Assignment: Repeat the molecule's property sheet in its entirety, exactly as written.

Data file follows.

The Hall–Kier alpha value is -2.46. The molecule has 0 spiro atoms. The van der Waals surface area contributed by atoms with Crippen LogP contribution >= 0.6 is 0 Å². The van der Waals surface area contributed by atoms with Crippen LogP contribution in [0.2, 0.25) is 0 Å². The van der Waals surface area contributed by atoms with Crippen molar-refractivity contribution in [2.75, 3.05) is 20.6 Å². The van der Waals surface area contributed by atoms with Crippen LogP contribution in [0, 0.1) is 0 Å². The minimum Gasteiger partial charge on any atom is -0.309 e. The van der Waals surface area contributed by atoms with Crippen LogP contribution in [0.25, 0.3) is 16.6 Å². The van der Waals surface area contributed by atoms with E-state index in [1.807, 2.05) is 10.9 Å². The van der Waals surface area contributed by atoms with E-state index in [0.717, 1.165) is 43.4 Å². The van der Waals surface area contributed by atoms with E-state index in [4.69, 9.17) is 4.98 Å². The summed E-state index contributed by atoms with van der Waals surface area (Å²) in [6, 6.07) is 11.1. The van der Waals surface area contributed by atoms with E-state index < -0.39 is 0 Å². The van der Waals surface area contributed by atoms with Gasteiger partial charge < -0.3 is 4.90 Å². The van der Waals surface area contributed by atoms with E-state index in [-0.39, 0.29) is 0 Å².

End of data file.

The Hall–Kier alpha value is -2.46. The molecule has 0 spiro atoms. The van der Waals surface area contributed by atoms with Crippen LogP contribution >= 0.6 is 0 Å². The van der Waals surface area contributed by atoms with Crippen LogP contribution in [0.2, 0.25) is 0 Å². The van der Waals surface area contributed by atoms with Crippen molar-refractivity contribution in [2.75, 3.05) is 20.6 Å². The van der Waals surface area contributed by atoms with Crippen LogP contribution in [0, 0.1) is 0 Å². The minimum Gasteiger partial charge on any atom is -0.309 e. The van der Waals surface area contributed by atoms with Crippen LogP contribution in [0.25, 0.3) is 16.6 Å². The van der Waals surface area contributed by atoms with E-state index in [1.807, 2.05) is 10.9 Å². The van der Waals surface area contributed by atoms with E-state index in [0.717, 1.165) is 43.4 Å². The van der Waals surface area contributed by atoms with E-state index in [4.69, 9.17) is 4.98 Å². The summed E-state index contributed by atoms with van der Waals surface area (Å²) in [6, 6.07) is 11.1. The van der Waals surface area contributed by atoms with E-state index < -0.39 is 0 Å². The van der Waals surface area contributed by atoms with Gasteiger partial charge < -0.3 is 4.90 Å². The van der Waals surface area contributed by atoms with E-state index in [-0.39, 0.29) is 0 Å².